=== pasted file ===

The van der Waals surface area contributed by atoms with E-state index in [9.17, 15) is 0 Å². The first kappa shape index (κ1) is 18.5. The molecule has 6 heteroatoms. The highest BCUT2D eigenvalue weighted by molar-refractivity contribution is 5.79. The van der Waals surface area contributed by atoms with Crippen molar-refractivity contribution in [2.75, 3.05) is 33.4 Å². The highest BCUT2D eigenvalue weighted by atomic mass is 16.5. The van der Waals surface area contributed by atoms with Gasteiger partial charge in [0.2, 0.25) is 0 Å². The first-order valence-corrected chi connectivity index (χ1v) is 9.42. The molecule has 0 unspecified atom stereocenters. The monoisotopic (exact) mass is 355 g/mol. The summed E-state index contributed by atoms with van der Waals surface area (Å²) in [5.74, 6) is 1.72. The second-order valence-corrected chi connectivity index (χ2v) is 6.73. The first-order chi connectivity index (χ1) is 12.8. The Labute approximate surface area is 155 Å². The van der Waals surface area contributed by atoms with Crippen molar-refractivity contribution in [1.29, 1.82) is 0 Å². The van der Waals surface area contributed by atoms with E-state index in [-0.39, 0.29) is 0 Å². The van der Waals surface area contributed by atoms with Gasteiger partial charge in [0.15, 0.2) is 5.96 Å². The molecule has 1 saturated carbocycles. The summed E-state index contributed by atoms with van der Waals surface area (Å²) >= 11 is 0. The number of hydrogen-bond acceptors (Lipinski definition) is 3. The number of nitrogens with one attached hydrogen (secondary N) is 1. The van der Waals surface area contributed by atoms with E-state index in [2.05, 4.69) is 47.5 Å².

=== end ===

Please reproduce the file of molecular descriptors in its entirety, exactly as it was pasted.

The van der Waals surface area contributed by atoms with E-state index in [9.17, 15) is 0 Å². The first kappa shape index (κ1) is 18.5. The molecule has 6 heteroatoms. The highest BCUT2D eigenvalue weighted by molar-refractivity contribution is 5.79. The van der Waals surface area contributed by atoms with Crippen molar-refractivity contribution in [2.75, 3.05) is 33.4 Å². The highest BCUT2D eigenvalue weighted by atomic mass is 16.5. The van der Waals surface area contributed by atoms with Gasteiger partial charge in [0.2, 0.25) is 0 Å². The first-order valence-corrected chi connectivity index (χ1v) is 9.42. The molecule has 0 unspecified atom stereocenters. The monoisotopic (exact) mass is 355 g/mol. The summed E-state index contributed by atoms with van der Waals surface area (Å²) in [5.74, 6) is 1.72. The second-order valence-corrected chi connectivity index (χ2v) is 6.73. The first-order chi connectivity index (χ1) is 12.8. The Labute approximate surface area is 155 Å². The van der Waals surface area contributed by atoms with Crippen molar-refractivity contribution in [1.29, 1.82) is 0 Å². The van der Waals surface area contributed by atoms with E-state index in [-0.39, 0.29) is 0 Å². The van der Waals surface area contributed by atoms with Gasteiger partial charge in [0.15, 0.2) is 5.96 Å². The molecule has 1 saturated carbocycles. The summed E-state index contributed by atoms with van der Waals surface area (Å²) >= 11 is 0. The number of hydrogen-bond acceptors (Lipinski definition) is 3. The number of nitrogens with one attached hydrogen (secondary N) is 1. The van der Waals surface area contributed by atoms with E-state index in [2.05, 4.69) is 47.5 Å².